Smart Cities and the New Industrial Revolution

Smart Cities and the New Industrial Revolution

By 2050, 66 percent of the worlds population will live in urban areas, compared to just 30 percent in 1950, according to a UN World Urbanization Prospects report. The re-urbanization movement puts stress on the infrastructure that supports cities and citizens. To mitigate the impact of this added stress, cities need to get smarter. Luckily, advances with smart technologies will transform society, just as advances during the Industrial Revolution of the 18th and 19th centuries did.

Over the course of the next decade, advancements from the Internet of Things could generate upwards of $3 trillion in smart technology opportunities for cities worldwide. These opportunities exist in all aspects of a city, from underground sewer, water, electricity and transportation systems, to streets, parks, bridges, billboards and cell towers. Integrating data-collecting sensors, hubs, cameras and other services across these layers creates a smart cityone that can anticipate, mitigate and prevent city problems thanks to connected data. While a smart city may sound like science fiction, it will soon become a reality, as modest smart projects grow at scale and connect with other smart projects. We are beginning to see such instances around the world today in places such as New York, Spain and Brazil.

Smart cities sprout up around the world

In New York City, the Dont Flush Me initiative was started to reduce the amount of raw sewage being pumped into New York Harbor annually, especially during periods of heavy rain. By measuring water levels in the sewer overflows with a sensor and delivering the information to citizens through a smartphone app, the initiative lets people know when it is safe to flush so as not to further contribute to water pollution.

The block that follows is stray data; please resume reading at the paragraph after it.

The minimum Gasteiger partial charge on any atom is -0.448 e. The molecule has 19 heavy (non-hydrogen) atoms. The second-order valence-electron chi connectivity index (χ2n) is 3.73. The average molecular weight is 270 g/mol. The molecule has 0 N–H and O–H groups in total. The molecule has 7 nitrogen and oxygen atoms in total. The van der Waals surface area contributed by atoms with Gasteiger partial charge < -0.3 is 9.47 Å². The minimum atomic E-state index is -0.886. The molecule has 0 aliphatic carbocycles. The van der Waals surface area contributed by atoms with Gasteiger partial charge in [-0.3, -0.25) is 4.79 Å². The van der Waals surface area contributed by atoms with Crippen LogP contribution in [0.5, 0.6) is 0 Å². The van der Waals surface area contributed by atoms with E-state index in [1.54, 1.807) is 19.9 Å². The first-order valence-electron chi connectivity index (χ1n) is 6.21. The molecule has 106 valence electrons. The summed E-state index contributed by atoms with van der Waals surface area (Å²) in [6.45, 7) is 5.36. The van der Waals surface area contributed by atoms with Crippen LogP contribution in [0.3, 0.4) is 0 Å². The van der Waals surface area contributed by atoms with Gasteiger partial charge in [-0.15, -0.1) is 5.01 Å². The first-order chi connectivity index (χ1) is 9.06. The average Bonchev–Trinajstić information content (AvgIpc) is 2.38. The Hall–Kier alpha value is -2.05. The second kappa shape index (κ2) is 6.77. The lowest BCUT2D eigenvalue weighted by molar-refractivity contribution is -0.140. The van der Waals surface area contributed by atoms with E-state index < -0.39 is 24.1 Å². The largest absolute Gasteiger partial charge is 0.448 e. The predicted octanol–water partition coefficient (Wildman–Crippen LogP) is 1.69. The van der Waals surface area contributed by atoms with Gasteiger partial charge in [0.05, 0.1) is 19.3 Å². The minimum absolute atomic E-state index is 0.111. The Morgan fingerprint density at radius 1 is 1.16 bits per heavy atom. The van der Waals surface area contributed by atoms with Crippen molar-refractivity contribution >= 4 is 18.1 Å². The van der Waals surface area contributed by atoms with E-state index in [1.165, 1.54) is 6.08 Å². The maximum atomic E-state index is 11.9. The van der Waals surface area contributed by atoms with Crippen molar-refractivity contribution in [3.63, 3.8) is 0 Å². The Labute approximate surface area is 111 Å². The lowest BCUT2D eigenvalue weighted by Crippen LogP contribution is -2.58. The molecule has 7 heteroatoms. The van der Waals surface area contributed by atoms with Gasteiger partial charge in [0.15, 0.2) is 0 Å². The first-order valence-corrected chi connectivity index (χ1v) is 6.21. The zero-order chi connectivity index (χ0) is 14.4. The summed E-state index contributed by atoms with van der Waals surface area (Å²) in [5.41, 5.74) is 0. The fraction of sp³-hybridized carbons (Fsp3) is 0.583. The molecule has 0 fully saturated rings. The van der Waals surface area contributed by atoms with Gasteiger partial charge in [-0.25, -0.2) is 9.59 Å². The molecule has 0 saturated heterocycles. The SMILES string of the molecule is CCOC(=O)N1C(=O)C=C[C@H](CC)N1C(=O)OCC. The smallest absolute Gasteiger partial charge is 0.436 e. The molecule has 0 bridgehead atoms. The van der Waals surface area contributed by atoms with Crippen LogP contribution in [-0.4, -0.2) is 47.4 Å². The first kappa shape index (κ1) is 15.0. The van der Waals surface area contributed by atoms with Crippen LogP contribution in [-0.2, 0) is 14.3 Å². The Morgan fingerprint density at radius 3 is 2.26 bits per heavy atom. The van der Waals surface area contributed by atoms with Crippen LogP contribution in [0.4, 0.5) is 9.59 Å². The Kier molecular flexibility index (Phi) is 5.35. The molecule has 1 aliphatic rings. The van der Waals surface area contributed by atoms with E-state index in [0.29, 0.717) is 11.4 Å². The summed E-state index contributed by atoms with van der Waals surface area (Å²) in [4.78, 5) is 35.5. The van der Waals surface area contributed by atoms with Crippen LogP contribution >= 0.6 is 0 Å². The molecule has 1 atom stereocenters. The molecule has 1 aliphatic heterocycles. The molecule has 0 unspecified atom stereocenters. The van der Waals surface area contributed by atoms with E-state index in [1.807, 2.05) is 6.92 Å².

Santander, Spain is one of the most widely recognized smart cities with 20,000 sensors, cameras and mobile devices deployed. The city of nearly 180,000 citizens relies on these smart connections for everything from traffic monitoring and public transit timetables to measuring air pollution and tracking which dumpsters need to be emptied. City residents contribute to the betterment of Santander by submitting information about potholes or other issues directly to city hall through their smartphones, resulting in the city saving about 25 percent on electricity bills and 20 percent on garbage collection costs.

Located 187 kilometers outside of So Paulo, Brazils first digital smart city, guas de So Pedro serves as a model for other smart city projects across the country. The highly connected citizens benefit from the improved city living and smart services from this pilot program. Access to higher speed broadband has helped to advance education, tourism, health and public administration in the region. guas de So Pedro students will be able to access an online library of 11,000 titles, and public school teachers will receive training on education innovation; tourists can access an online guide highlighting city attractions and events; health professionals can provide patients with health information any time of day through mobile devices and apps; and city administrators can remotely control and monitor smart lighting systems, track public parking and monitor security and traffic.

A partnership between government, business and citizens

As these three examples show, a smart city requires collaboration between city governments, businesses and citizens, all of whom need to participate and contribute to the networked society in order to reap the benefits of environmental sustainability, cost savings, operational efficiency and more. Only when such a partnership is formed will connected sensors and devices create the biggest impact to improving quality of life within a smart city. Only then will we see the full transformative power of the Internet of Things Revolution.

Source: TriplePundit

SMART GRID Bulletin November 2017


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